By Karin Orr
On October 30th, 2006, amidst the smoke, scorched cars, police barricades, and remnants of various rubbish formerly used as blockades by La Asamblea Popular de los Pueblos de Oaxaca (APPO), six participants arrived from various parts of the United States to Oaxaca city for Global Exchange’s nine-day Dia de los Muertos Reality Tour.
Anxious to begin our strategic itinerary to explore Oaxaca’s rich culture through excursions of notorious archeological ruins, mezcal palenques, artisan workshops, and festivities of Mexico’s Dia de los Muertos, delegates, including myself, were confronted by the limitations of our possibilities. These limitations were due to the political reality of the police invasion on the teacher’s movement by troops of the Policía Federal Preventiva (Federal Preventative Police) that occurred October 29th. Formerly spearheaded by the Mexican National Educational Workers Union, APPO was formed on June 14, 2006 as a response to violent police intervention to dislodge the peaceful teachers strike, for higher pay and improved education, of 23 days.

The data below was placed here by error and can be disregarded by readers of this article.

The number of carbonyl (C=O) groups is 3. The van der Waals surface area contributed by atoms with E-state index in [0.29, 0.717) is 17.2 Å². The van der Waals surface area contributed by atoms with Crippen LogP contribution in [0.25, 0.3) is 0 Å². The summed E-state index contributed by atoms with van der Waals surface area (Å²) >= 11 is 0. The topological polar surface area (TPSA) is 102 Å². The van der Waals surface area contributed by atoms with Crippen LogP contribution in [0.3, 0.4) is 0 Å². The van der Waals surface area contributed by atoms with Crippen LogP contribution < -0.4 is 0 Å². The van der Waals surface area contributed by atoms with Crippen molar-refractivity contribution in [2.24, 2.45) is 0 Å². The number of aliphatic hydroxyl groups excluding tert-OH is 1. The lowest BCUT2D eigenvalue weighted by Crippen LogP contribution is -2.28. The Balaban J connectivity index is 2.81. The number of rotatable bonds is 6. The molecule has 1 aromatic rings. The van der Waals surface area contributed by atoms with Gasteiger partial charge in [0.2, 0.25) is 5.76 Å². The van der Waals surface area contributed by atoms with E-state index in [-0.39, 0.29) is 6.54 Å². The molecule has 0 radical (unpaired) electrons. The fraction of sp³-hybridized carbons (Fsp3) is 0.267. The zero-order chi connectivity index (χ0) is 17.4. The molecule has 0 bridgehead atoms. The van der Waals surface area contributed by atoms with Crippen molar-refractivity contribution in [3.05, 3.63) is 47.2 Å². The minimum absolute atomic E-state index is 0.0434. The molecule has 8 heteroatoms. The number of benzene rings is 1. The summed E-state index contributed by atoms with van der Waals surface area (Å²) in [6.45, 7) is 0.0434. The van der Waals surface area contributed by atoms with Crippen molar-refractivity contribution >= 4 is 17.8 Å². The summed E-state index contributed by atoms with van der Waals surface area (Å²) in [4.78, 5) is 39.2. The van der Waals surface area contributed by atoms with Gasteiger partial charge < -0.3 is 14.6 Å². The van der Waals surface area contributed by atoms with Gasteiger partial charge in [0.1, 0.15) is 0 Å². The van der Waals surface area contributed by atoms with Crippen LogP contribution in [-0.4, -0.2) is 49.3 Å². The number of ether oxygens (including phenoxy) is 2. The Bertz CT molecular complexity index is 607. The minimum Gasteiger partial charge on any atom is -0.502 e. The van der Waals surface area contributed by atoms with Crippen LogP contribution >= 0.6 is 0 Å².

Having just barely missed October 29ths expulsion of APPO demonstrators from Oaxaca’s main square, El Zócalo, (carried out by approximately 4000 federal police ordered by Vicente Fox) as well as the assassination of four demonstrators, including Indymedia journalist Bradley Will, we couldn’t have arrived at a more pivotal moment for the movement. Needless to say, it was an experience our Lonely Planets did not prepare us for. Armed and masked Federal Police occupied the entrances to the downtowns main streets, twenty-four hours a day, using shields as blockades with tanks and helicopters less than a mile away.